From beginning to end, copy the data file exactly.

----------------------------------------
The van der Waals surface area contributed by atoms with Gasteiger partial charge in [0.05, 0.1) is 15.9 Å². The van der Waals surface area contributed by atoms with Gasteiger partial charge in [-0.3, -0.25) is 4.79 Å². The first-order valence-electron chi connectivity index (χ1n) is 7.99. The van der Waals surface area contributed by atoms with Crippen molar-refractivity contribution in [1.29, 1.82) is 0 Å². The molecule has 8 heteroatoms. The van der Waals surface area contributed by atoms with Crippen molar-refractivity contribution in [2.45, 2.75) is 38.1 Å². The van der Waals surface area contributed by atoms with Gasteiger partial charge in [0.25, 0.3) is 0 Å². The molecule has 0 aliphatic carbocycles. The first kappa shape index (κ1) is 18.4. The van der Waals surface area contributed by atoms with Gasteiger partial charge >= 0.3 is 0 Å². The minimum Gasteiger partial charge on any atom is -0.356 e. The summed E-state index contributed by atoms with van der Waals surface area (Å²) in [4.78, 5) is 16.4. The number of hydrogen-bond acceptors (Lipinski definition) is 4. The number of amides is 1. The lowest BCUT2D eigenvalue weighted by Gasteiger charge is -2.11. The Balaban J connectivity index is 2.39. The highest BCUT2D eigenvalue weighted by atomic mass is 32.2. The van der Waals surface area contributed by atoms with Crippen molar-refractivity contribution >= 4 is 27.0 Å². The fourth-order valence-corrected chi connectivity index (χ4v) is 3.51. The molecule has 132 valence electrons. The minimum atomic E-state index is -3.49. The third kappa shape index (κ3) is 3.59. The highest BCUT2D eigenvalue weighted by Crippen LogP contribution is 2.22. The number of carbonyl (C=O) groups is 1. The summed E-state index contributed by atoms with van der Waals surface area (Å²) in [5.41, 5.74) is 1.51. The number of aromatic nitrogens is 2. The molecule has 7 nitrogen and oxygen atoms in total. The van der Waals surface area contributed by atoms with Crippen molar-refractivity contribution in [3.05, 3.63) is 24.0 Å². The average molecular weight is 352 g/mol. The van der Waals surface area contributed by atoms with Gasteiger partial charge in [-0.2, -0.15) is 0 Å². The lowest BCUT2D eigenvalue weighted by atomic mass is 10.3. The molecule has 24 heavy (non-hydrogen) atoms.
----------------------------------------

The van der Waals surface area contributed by atoms with Gasteiger partial charge in [0.05, 0.1) is 15.9 Å². The van der Waals surface area contributed by atoms with Gasteiger partial charge in [-0.3, -0.25) is 4.79 Å². The first-order valence-electron chi connectivity index (χ1n) is 7.99. The van der Waals surface area contributed by atoms with Crippen molar-refractivity contribution in [1.29, 1.82) is 0 Å². The molecule has 8 heteroatoms. The van der Waals surface area contributed by atoms with Crippen molar-refractivity contribution in [2.45, 2.75) is 38.1 Å². The van der Waals surface area contributed by atoms with Gasteiger partial charge in [0.25, 0.3) is 0 Å². The molecule has 0 aliphatic carbocycles. The first kappa shape index (κ1) is 18.4. The van der Waals surface area contributed by atoms with Gasteiger partial charge >= 0.3 is 0 Å². The minimum Gasteiger partial charge on any atom is -0.356 e. The summed E-state index contributed by atoms with van der Waals surface area (Å²) in [4.78, 5) is 16.4. The number of hydrogen-bond acceptors (Lipinski definition) is 4. The number of amides is 1. The lowest BCUT2D eigenvalue weighted by Gasteiger charge is -2.11. The Balaban J connectivity index is 2.39. The highest BCUT2D eigenvalue weighted by atomic mass is 32.2. The van der Waals surface area contributed by atoms with Crippen molar-refractivity contribution >= 4 is 27.0 Å². The fourth-order valence-corrected chi connectivity index (χ4v) is 3.51. The molecule has 132 valence electrons. The minimum atomic E-state index is -3.49. The third kappa shape index (κ3) is 3.59. The highest BCUT2D eigenvalue weighted by Crippen LogP contribution is 2.22. The number of carbonyl (C=O) groups is 1. The summed E-state index contributed by atoms with van der Waals surface area (Å²) in [5.41, 5.74) is 1.51. The number of aromatic nitrogens is 2. The molecule has 7 nitrogen and oxygen atoms in total. The van der Waals surface area contributed by atoms with Crippen molar-refractivity contribution in [3.05, 3.63) is 24.0 Å². The average molecular weight is 352 g/mol. The van der Waals surface area contributed by atoms with Gasteiger partial charge in [-0.2, -0.15) is 0 Å². The lowest BCUT2D eigenvalue weighted by atomic mass is 10.3. The molecule has 24 heavy (non-hydrogen) atoms.